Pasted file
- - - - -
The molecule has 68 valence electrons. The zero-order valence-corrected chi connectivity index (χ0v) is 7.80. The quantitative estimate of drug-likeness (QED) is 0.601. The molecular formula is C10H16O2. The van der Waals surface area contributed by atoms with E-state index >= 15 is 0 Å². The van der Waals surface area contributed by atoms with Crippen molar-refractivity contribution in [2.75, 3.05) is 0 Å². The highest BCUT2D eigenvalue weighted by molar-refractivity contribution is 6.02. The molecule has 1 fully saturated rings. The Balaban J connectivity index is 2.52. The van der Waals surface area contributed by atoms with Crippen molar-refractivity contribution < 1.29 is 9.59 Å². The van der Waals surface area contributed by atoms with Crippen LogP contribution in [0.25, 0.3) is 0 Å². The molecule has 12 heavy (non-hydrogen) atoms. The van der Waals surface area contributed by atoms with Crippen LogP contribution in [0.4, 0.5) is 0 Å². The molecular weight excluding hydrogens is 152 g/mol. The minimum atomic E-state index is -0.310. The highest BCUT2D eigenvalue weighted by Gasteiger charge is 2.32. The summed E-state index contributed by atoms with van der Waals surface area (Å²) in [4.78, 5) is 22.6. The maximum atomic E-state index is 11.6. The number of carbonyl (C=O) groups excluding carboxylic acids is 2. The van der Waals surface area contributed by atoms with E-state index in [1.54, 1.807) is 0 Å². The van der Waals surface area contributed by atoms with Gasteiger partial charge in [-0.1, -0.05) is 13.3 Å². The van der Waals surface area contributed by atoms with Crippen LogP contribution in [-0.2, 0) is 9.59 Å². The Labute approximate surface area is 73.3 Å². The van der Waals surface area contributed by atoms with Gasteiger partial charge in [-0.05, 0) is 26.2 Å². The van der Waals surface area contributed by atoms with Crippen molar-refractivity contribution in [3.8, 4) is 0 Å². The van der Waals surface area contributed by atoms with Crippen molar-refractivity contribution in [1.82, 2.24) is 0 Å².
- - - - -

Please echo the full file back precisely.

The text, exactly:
The molecule has 68 valence electrons. The zero-order valence-corrected chi connectivity index (χ0v) is 7.80. The quantitative estimate of drug-likeness (QED) is 0.601. The molecular formula is C10H16O2. The van der Waals surface area contributed by atoms with E-state index >= 15 is 0 Å². The van der Waals surface area contributed by atoms with Crippen molar-refractivity contribution in [2.75, 3.05) is 0 Å². The highest BCUT2D eigenvalue weighted by molar-refractivity contribution is 6.02. The molecule has 1 fully saturated rings. The Balaban J connectivity index is 2.52. The van der Waals surface area contributed by atoms with Crippen molar-refractivity contribution < 1.29 is 9.59 Å². The van der Waals surface area contributed by atoms with Crippen LogP contribution in [0.25, 0.3) is 0 Å². The molecule has 12 heavy (non-hydrogen) atoms. The van der Waals surface area contributed by atoms with Crippen LogP contribution in [0.4, 0.5) is 0 Å². The molecular weight excluding hydrogens is 152 g/mol. The minimum atomic E-state index is -0.310. The highest BCUT2D eigenvalue weighted by Gasteiger charge is 2.32. The summed E-state index contributed by atoms with van der Waals surface area (Å²) in [4.78, 5) is 22.6. The maximum atomic E-state index is 11.6. The number of carbonyl (C=O) groups excluding carboxylic acids is 2. The van der Waals surface area contributed by atoms with E-state index in [1.54, 1.807) is 0 Å². The van der Waals surface area contributed by atoms with Gasteiger partial charge in [-0.1, -0.05) is 13.3 Å². The van der Waals surface area contributed by atoms with Crippen LogP contribution in [-0.2, 0) is 9.59 Å². The Labute approximate surface area is 73.3 Å². The van der Waals surface area contributed by atoms with Gasteiger partial charge in [-0.05, 0) is 26.2 Å². The van der Waals surface area contributed by atoms with Crippen molar-refractivity contribution in [3.8, 4) is 0 Å². The van der Waals surface area contributed by atoms with Crippen molar-refractivity contribution in [1.82, 2.24) is 0 Å².